Let’s raise a dram to the wonderful whisky community we’re all a part of. And thanks to Rob I’m able to fill my glass with a stunning Mortlach 1974 by Gordon & MacPhail that has aged for 46 years in a refill sherry butt. Because he generously shared a sample from his own bottle. His own bottle? Yes, there are still people that open rare and exclusive releases like this Mortlach.
You might be surprised to learn that I barely know Rob. We’ve been in touch over the years as we’re both active on the Dutch whisky forum and he’s also a longtime reader of my blog. I’ve previously acquired samples from Rob—who’s an avid fan of Mortlach—including these exquisite bottlings from Milroy’s of Soho and Sestante. And some samples from my open bottles have made their way to him as well.
It’s a strange but wonderful thing, this whisky community of ours. Rob is just one example, but there are plenty of people that I’ve been in touch with for years, but have never actually met. All these people have a similar passion for whisky as I do. They enjoy discussing whichever minute detail, don’t mind sharing their knowledge and most importantly, relish the opportunity to share whisky from their own collection.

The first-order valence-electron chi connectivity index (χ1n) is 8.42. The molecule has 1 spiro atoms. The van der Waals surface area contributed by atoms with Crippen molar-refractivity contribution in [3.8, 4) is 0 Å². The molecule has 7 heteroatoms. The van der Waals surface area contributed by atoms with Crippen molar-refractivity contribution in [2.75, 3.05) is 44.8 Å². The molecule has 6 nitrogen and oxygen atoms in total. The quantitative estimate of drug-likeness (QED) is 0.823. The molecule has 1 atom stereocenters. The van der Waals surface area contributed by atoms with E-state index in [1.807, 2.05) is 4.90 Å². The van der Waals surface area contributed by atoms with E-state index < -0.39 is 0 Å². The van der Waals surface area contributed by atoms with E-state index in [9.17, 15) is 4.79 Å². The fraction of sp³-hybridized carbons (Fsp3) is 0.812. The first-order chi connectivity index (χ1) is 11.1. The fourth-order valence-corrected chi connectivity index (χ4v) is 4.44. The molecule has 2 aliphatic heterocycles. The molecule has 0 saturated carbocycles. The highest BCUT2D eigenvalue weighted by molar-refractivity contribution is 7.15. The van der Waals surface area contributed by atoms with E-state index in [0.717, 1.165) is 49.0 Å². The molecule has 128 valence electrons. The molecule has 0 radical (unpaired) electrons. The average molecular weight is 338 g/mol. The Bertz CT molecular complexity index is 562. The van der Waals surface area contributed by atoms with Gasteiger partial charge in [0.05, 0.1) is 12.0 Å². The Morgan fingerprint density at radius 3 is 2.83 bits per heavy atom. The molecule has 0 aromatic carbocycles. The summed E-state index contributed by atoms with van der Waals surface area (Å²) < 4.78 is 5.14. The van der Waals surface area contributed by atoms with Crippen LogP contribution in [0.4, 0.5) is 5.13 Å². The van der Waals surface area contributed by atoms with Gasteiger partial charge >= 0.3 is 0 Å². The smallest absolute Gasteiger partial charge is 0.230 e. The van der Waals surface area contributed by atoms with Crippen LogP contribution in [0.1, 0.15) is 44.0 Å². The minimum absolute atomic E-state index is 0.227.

Now, I think you would agree that sharing whisky is always better in person. We haven’t been doing that as much as we would like, but recently I was reminded just how much social interaction heightens whisky enjoyment. When I’m by myself, I usually grab one of my daily drinkers, which are still really good, but I’ve certainly better open bottles in my collection. However, as soon as I’m with friends and loved ones, not even the best is good enough. That’s the kind of environment in which those precious whiskies really shine.
Being with friends also clearly lowers my threshold of opening new bottles. After all, that’s what whisky is intended for. But I’ve already many open bottles (some would say too much), and opening a new one just doesn’t always have the same cachet without others around. It’s much more of an experience with friends, regardless of whether a newly opened bottle lives up to expectations.
However, in the absence of much socializing these past 18 months, I’m grateful for the generous online whisky community. Not the flippers or investors, but the people that have an honest appreciation for whisky and for the people producing it. Or bottling it. Because Gordon & MacPhail might not have produced this Mortlach 1974 46 Years, they’re damn well responsible for us being able to still drink whisky as rare, revered and distinguished as this.
Mortlach 1974 46 Years (50.9%, Gordon & MacPhail, C#8254)
Nose: Lots of beeswax, pollens and furniture polish, this is undeniably very old sherry-matured whisky. There’s notes of burlap, musty oak and pralines, as well as mushrooms and dark fruits like blackcurrants. But brighter touches too, such as cherries, orange zest and whiffs of eucalyptus.
Taste: Mouthcoating and fairly waxy. Hints of almonds, tobacco leaves, plenty of leather and some shoe polish as well as mint. Touches of toasted oak and even a sliver of bonfire smoke. Somewhat tannic and drying, but mostly kept in check. Finally a touch of bitter chocolate and cinnamon.
Finish: Drying and somewhat herbacious. Plenty of oak. Long.